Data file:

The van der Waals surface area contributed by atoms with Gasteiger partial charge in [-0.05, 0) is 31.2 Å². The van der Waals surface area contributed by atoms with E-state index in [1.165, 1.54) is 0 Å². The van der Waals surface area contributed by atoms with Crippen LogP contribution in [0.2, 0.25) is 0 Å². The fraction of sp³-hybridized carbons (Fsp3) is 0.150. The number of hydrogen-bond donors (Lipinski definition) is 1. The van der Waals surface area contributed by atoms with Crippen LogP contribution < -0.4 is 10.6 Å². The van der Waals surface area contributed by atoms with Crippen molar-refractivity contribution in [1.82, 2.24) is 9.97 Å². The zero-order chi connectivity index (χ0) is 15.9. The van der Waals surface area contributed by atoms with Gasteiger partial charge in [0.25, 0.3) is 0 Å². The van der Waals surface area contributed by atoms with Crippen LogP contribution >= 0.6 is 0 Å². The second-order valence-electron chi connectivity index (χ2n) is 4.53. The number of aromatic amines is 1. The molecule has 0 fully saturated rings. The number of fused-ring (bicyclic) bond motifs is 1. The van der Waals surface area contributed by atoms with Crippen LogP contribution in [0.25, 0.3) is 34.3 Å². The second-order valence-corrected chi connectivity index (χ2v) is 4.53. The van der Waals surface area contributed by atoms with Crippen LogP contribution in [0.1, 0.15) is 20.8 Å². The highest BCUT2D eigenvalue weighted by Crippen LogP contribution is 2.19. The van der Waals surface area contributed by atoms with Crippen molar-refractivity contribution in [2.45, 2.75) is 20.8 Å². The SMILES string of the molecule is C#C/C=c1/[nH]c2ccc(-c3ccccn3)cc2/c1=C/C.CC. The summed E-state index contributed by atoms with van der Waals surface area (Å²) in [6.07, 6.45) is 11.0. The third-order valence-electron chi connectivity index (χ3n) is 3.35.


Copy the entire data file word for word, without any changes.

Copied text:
The van der Waals surface area contributed by atoms with Gasteiger partial charge in [-0.05, 0) is 31.2 Å². The van der Waals surface area contributed by atoms with E-state index in [1.165, 1.54) is 0 Å². The van der Waals surface area contributed by atoms with Crippen LogP contribution in [0.2, 0.25) is 0 Å². The fraction of sp³-hybridized carbons (Fsp3) is 0.150. The number of hydrogen-bond donors (Lipinski definition) is 1. The van der Waals surface area contributed by atoms with Crippen LogP contribution < -0.4 is 10.6 Å². The van der Waals surface area contributed by atoms with Crippen molar-refractivity contribution in [1.82, 2.24) is 9.97 Å². The zero-order chi connectivity index (χ0) is 15.9. The van der Waals surface area contributed by atoms with Gasteiger partial charge in [0.25, 0.3) is 0 Å². The van der Waals surface area contributed by atoms with Crippen LogP contribution >= 0.6 is 0 Å². The second-order valence-electron chi connectivity index (χ2n) is 4.53. The number of aromatic amines is 1. The molecule has 0 fully saturated rings. The number of fused-ring (bicyclic) bond motifs is 1. The van der Waals surface area contributed by atoms with Crippen LogP contribution in [0.25, 0.3) is 34.3 Å². The second-order valence-corrected chi connectivity index (χ2v) is 4.53. The van der Waals surface area contributed by atoms with Crippen LogP contribution in [0.1, 0.15) is 20.8 Å². The highest BCUT2D eigenvalue weighted by Crippen LogP contribution is 2.19. The van der Waals surface area contributed by atoms with Crippen molar-refractivity contribution in [2.45, 2.75) is 20.8 Å². The SMILES string of the molecule is C#C/C=c1/[nH]c2ccc(-c3ccccn3)cc2/c1=C/C.CC. The summed E-state index contributed by atoms with van der Waals surface area (Å²) in [6.07, 6.45) is 11.0. The third-order valence-electron chi connectivity index (χ3n) is 3.35.